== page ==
There’s nothing worse than a leader who refuses to admit when he or she is wrong. That goes for companies too. If you’re a leader in your industry, a household name, whatever, that does not make you perfect – that just makes you popular.
Therefore, if you do something wrong, own up to it already. Why drag out the suffering? Eventually, we’re going to figure out everything anyway. Why not set yourself, or your company up for a comeback, and let the healing begin? Why not embrace those teachable moments, push forward with integrity?
But that’s what happens in a perfect world. I get it. I understand why Google, currently being sued by the U.S. Department of Labor over possible widespread gender discrimination, doesn’t want to go the mea culpa route given what’s at stake.
Even though I’m pleased as punch the tech giant is in the hot seat – and other women should be too given what the right outcome could mean for women in tech and elsewhere – some part of me feels a vague, nonsensical kind of pity because this is no little mistake. This isn’t even an FCC nipplegate fine type mistake. If the DoL finds that Google has been systemically underpaying women, not only will its salary band stretch beyond all recognition, it will be ripe for lawsuits from past employees and who knows what else. With the wrong damage control strategy, Google could conceivably hit the skids. But I’m getting ahead of myself.
This is going to be one of those deny, deny, it wasn’t me, deny to the last breath scenarios because a guilty verdict here would COST, and I do mean dearly. There would be serious damage to Google’s brand reputation. There likely would be government sanctions, and the internal cost of fixing a broken pay system – and I’m not even talking about pay reparations, but how the company would proceed going forward – would certainly not be cheap.
Company leaders would have to look perplexed – “We just don’t know how this happened.” – blame some people, point some fingers, fire some folks to show they’re taking it all seriously. The clean out in the wake of being found guilty of a charge like this would naturally bring some hiring, recruitment and replacement-related talent costs, and the legal fees? Good night.
Of course, that’s assuming Google will be found guilty, not that we’ll see a resolution any time soon. I predict I’ll be watching this story unfold over the next few, dare I say, years? Google is going to engage in a gladiator-style fight to the death to keep from admitting wrongdoing here.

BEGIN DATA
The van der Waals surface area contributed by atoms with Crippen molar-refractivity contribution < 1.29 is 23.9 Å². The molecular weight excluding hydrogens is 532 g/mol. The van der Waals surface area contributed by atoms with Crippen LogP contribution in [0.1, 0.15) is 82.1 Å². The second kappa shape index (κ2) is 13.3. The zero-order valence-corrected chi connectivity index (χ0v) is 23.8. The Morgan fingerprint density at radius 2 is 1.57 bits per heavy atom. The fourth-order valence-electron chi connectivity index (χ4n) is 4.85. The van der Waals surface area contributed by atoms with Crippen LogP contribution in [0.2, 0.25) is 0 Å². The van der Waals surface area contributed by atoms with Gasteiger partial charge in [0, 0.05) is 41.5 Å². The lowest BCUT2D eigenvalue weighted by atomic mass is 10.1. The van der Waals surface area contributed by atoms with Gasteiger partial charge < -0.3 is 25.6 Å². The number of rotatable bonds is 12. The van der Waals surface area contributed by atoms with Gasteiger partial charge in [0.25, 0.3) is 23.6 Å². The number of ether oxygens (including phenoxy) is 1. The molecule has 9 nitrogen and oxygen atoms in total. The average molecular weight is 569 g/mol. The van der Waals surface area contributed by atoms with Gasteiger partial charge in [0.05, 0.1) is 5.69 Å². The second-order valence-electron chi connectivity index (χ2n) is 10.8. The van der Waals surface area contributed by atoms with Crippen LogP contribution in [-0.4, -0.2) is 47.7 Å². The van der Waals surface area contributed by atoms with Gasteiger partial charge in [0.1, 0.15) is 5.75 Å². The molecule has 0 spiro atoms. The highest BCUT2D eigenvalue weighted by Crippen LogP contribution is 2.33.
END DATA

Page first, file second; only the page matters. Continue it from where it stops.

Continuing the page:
But if they did admit wrong doing, you know, rather than try to block the media from even covering the lawsuit – good luck with that, by the way – things might not be ruinous for them. At least, not from a brand reputation recovery perspective.
The company would going to take a significant hit. The issue is too big and involves too many people for them not to get a Floyd Mayweather style punch to the face on this one. But if they did say, you know what? We screwed up. And then did what was necessary to fix the problem, they could recover. They’d be significantly lighter in the purse, but they could recover.
First, it’s not like we can do without Google. Sure another company could take over or start something similar, but people will still say, “Google it,” when they don’t know something. Second, how stunning would it be if Google’s supposed downfall became its resurrection as a new industry standard with global implications for literally half of the work world? Olivia Pope – or her real-life equivalent – could spin that into comeback company gold.
It could totally happen. If a company as large and well known as Google not only admitted that women get short changed – pun intended – then fixed its pay policies to ensure that women didn’t perennially get the short end of the stick, that we would in fact be paid equitably? *whistles* That’s huge. That’s life-, no, that’s world changing.
But no. Google claims it has eliminated its gender pay gap globally thanks to “innovative compensation models.” Those would be good to share, Mr. Tech Giant. Even if you have to sell them, share.
Yeah, Google’s gonna fight the good fight on this one. I want to say they’ll lose because they should. Women should be paid equitably. Period. But I don’t know. So far, the DoL hasn’t been able to compel Google, a federal contractor, to reveal salary histories and other documentation for its internal pay practices. This despite having “received compelling evidence of very significant discrimination against women in most common positions at Google headquarters,” according to a Forbes piece I read. And we all know, what’s right doesn’t always win, does it?